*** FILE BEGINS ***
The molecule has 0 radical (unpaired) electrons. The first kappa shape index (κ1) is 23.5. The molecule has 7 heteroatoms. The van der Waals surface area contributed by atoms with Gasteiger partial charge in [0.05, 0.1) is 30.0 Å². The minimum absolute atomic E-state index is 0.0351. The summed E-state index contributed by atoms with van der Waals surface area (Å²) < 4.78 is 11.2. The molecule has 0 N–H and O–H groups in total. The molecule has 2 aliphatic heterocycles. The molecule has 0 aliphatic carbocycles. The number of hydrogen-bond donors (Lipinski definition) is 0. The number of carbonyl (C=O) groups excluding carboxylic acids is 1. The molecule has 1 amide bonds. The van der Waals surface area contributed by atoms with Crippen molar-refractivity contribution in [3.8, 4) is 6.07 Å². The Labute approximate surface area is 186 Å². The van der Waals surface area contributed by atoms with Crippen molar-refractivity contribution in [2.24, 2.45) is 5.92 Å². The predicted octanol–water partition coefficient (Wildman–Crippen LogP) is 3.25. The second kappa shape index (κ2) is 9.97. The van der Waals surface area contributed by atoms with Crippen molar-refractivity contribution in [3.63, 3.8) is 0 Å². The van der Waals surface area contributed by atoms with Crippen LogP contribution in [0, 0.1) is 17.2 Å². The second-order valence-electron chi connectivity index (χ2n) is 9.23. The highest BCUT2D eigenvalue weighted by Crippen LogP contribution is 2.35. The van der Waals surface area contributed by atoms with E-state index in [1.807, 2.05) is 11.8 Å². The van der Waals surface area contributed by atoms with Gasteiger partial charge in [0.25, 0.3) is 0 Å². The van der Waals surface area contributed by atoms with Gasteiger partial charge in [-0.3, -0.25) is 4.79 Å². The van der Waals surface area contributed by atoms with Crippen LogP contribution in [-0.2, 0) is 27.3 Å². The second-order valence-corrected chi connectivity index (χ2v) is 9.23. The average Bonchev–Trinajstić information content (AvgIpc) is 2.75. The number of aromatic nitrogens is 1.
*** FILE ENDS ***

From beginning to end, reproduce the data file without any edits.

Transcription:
The molecule has 0 radical (unpaired) electrons. The first kappa shape index (κ1) is 23.5. The molecule has 7 heteroatoms. The van der Waals surface area contributed by atoms with Gasteiger partial charge in [0.05, 0.1) is 30.0 Å². The minimum absolute atomic E-state index is 0.0351. The summed E-state index contributed by atoms with van der Waals surface area (Å²) < 4.78 is 11.2. The molecule has 0 N–H and O–H groups in total. The molecule has 2 aliphatic heterocycles. The molecule has 0 aliphatic carbocycles. The number of hydrogen-bond donors (Lipinski definition) is 0. The number of carbonyl (C=O) groups excluding carboxylic acids is 1. The molecule has 1 amide bonds. The van der Waals surface area contributed by atoms with Crippen molar-refractivity contribution in [3.8, 4) is 6.07 Å². The Labute approximate surface area is 186 Å². The van der Waals surface area contributed by atoms with Crippen molar-refractivity contribution in [2.24, 2.45) is 5.92 Å². The predicted octanol–water partition coefficient (Wildman–Crippen LogP) is 3.25. The second kappa shape index (κ2) is 9.97. The van der Waals surface area contributed by atoms with Crippen molar-refractivity contribution in [3.63, 3.8) is 0 Å². The van der Waals surface area contributed by atoms with Crippen LogP contribution in [0, 0.1) is 17.2 Å². The second-order valence-electron chi connectivity index (χ2n) is 9.23. The highest BCUT2D eigenvalue weighted by Crippen LogP contribution is 2.35. The van der Waals surface area contributed by atoms with E-state index in [1.807, 2.05) is 11.8 Å². The van der Waals surface area contributed by atoms with Gasteiger partial charge in [0.25, 0.3) is 0 Å². The van der Waals surface area contributed by atoms with Gasteiger partial charge in [-0.3, -0.25) is 4.79 Å². The van der Waals surface area contributed by atoms with Crippen LogP contribution in [-0.2, 0) is 27.3 Å². The second-order valence-corrected chi connectivity index (χ2v) is 9.23. The average Bonchev–Trinajstić information content (AvgIpc) is 2.75. The number of aromatic nitrogens is 1.